Soriano hit a solo homer with two outs in the third, a leadoff homer in the fifth, and a three-run shot with two outs in the sixth. It's the third three-homer game of his career, and first since June 8, 2007, at Atlanta.
"It feels good," Soriano said. "It's a very special day for me."
He finished with four hits, four runs and several standing ovations from the Cubs fans in the sellout crowd of 41,204 at Great American Ball Park. Soriano joins Aramis Ramirez, Sammy Sosa, Dave Kingman, Ernie Banks and Hank Sauer as Cubs players with multiple three-homer games.
Piniella tried to get the offense going by inserting rookie Micah Hoffpauir in right field in place of Kosuke Fukudome. Soriano was in a mini funk of his own, batting .131 in his last eight games, and snapped out of that when he launched his 25th home run in the third. He was just getting warmed up.
Chicago added a run in the fourth on Hoffpauir's ground out. The Reds loaded the bases with two outs in the fourth and Marquis fell behind 3-0 to Chris Dickerson, then threw what he thought was a strike. Home umpire Brian Runge saw it differently, and Dickerson walked to force in a run.
"I was a little emotional," Marquis said. "I wanted [the call]. It's no disrespect to the umpires. I had to settle down and make pitches, and I was able to do that."
"I told Marquis, I said, 'Don't get the umpire upset,'" Piniella said. "You don't want to be squeezed."
Soriano, who finished the night with four hits, made it 3-1 with his second homer in the fifth off Reds starter Johnny Cueto (8-13). DeRosa walked, and Reed Johnson singled to set up Soriano's third long ball in the sixth off Jared Burton. DeRosa also connected off Burton in the seventh with two on and two outs.
With his career highs of 20 homers and 83 RBIs, DeRosa may never see Tucson again.
"He was asking me about the Tucson trips all the time. I said [this spring], 'If you hit 20 home runs and drive in 80 runs, you won't have to go to Tucson,'" Piniella said. "Well, he's done it."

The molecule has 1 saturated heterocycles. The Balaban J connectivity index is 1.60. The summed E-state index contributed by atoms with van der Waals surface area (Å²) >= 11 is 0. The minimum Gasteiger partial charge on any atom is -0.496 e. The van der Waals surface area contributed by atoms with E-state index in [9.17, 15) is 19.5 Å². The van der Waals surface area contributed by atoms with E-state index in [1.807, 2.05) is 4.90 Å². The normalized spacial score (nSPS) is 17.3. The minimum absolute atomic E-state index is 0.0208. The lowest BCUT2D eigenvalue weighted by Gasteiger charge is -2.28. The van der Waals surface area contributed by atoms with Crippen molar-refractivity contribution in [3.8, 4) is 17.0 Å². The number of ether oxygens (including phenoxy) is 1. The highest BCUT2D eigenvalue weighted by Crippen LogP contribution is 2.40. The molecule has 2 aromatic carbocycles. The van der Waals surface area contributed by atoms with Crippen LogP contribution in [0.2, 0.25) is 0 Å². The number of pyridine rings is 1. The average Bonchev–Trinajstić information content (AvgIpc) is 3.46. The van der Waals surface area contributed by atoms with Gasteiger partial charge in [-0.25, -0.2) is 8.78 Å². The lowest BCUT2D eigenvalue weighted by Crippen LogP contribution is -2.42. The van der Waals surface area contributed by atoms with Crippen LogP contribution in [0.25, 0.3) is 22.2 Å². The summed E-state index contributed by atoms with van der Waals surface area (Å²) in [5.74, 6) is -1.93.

Soriano also may have earned himself the day off when the Cubs make that two-hour bus ride for Cactus League games, as well.
"When he hits, our team seems to really respond and do well," Piniella said of his leadoff man. "A lot of teams are that way -- when the leadoff hitter sets the tone, it's a catalyst for the offense. Today was no exception."
"I come to the game every day with the same energy, try to win and do the best I can," Soriano said. "I didn't lose my confidence, I didn't lose my concentration. That's most important.
"I keep in my mind it's a long season, and I cannot be perfect every day," he said. "Some days, I can be struggling, but I'm working hard, and I get out of the slump to do the best I can to win."
It's not as if Soriano tries to shoulder the load.
"This game isn't like basketball," Soriano said. "They depend on me, but there are nine players on the field. Especially this team, we have eight good players who can carry the team -- we have [Geovany] Soto, D-Lee, Aramis. When I'm struggling, they can carry the team, too. I don't have to do it every day."
But in September 2007, it seemed as if Soriano was doing it every day, hitting 14 homers that month and batting .320.
"I remember last September, but that's in the past," Soriano said. "This is a new September. It's more important for me to stay healthy and try to help the team to win."
"I hope he gets another big September," Piniella said. "We need it."
Marquis (10-8) gave up two runs, five hits and five walks and struck out two over 7 1/3 innings, his longest outing of the season. He also hit a leadoff homer in the eighth, the fourth of his career. The five homers by Chicago is a season high.
"I feel good with where I'm at," Marquis said. "I'm trying to get consistent with my stuff and working hard."
The Cubs' bullpen needed all the runs as the Reds tacked on eight runs after Marquis exited, including four on Jolbert Cabrera's grand slam. Birthday boy Derrek Lee had two hits and three RBIs for the Cubs, who maintained a four-game lead over the Milwaukee Brewers in the National League Central.
"We needed a win," Piniella said, "and we got it."